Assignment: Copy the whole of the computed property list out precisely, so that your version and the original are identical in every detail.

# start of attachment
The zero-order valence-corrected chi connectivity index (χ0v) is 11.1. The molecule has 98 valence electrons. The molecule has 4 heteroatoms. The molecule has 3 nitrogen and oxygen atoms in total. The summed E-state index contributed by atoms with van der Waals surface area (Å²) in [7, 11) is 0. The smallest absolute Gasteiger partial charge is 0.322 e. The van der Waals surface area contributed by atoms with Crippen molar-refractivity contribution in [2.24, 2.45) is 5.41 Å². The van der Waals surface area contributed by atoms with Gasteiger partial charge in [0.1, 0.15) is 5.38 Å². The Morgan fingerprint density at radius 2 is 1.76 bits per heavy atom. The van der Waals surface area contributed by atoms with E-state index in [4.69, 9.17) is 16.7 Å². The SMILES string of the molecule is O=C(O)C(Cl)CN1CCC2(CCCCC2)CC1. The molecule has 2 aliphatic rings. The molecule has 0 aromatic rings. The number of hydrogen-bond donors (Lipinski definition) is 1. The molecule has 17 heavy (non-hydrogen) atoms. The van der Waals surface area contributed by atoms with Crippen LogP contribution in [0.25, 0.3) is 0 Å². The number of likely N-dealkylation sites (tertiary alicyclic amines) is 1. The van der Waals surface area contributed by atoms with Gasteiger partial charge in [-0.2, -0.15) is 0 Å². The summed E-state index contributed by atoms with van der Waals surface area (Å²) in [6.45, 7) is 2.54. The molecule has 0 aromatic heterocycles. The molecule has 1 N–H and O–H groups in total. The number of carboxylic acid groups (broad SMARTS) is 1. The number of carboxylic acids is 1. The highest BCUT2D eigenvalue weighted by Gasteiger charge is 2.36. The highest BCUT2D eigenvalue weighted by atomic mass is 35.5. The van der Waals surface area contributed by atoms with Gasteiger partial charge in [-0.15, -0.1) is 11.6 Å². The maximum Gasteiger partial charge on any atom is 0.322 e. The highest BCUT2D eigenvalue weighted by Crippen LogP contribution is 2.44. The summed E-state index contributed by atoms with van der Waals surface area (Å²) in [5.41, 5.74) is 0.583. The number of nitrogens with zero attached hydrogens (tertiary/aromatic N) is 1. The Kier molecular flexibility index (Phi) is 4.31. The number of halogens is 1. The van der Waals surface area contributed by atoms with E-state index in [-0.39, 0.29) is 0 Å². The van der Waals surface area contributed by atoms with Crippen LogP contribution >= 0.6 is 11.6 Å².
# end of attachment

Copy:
The zero-order valence-corrected chi connectivity index (χ0v) is 11.1. The molecule has 98 valence electrons. The molecule has 4 heteroatoms. The molecule has 3 nitrogen and oxygen atoms in total. The summed E-state index contributed by atoms with van der Waals surface area (Å²) in [7, 11) is 0. The smallest absolute Gasteiger partial charge is 0.322 e. The van der Waals surface area contributed by atoms with Crippen molar-refractivity contribution in [2.24, 2.45) is 5.41 Å². The van der Waals surface area contributed by atoms with Gasteiger partial charge in [0.1, 0.15) is 5.38 Å². The Morgan fingerprint density at radius 2 is 1.76 bits per heavy atom. The van der Waals surface area contributed by atoms with E-state index in [4.69, 9.17) is 16.7 Å². The SMILES string of the molecule is O=C(O)C(Cl)CN1CCC2(CCCCC2)CC1. The molecule has 2 aliphatic rings. The molecule has 0 aromatic rings. The number of hydrogen-bond donors (Lipinski definition) is 1. The molecule has 17 heavy (non-hydrogen) atoms. The van der Waals surface area contributed by atoms with Crippen LogP contribution in [0.25, 0.3) is 0 Å². The number of likely N-dealkylation sites (tertiary alicyclic amines) is 1. The van der Waals surface area contributed by atoms with Gasteiger partial charge in [-0.2, -0.15) is 0 Å². The summed E-state index contributed by atoms with van der Waals surface area (Å²) in [6.45, 7) is 2.54. The molecule has 0 aromatic heterocycles. The molecule has 1 N–H and O–H groups in total. The number of carboxylic acid groups (broad SMARTS) is 1. The number of carboxylic acids is 1. The highest BCUT2D eigenvalue weighted by Gasteiger charge is 2.36. The highest BCUT2D eigenvalue weighted by atomic mass is 35.5. The van der Waals surface area contributed by atoms with Gasteiger partial charge in [-0.15, -0.1) is 11.6 Å². The maximum Gasteiger partial charge on any atom is 0.322 e. The highest BCUT2D eigenvalue weighted by Crippen LogP contribution is 2.44. The summed E-state index contributed by atoms with van der Waals surface area (Å²) in [5.41, 5.74) is 0.583. The number of nitrogens with zero attached hydrogens (tertiary/aromatic N) is 1. The Kier molecular flexibility index (Phi) is 4.31. The number of halogens is 1. The van der Waals surface area contributed by atoms with E-state index in [-0.39, 0.29) is 0 Å². The van der Waals surface area contributed by atoms with Crippen LogP contribution >= 0.6 is 11.6 Å².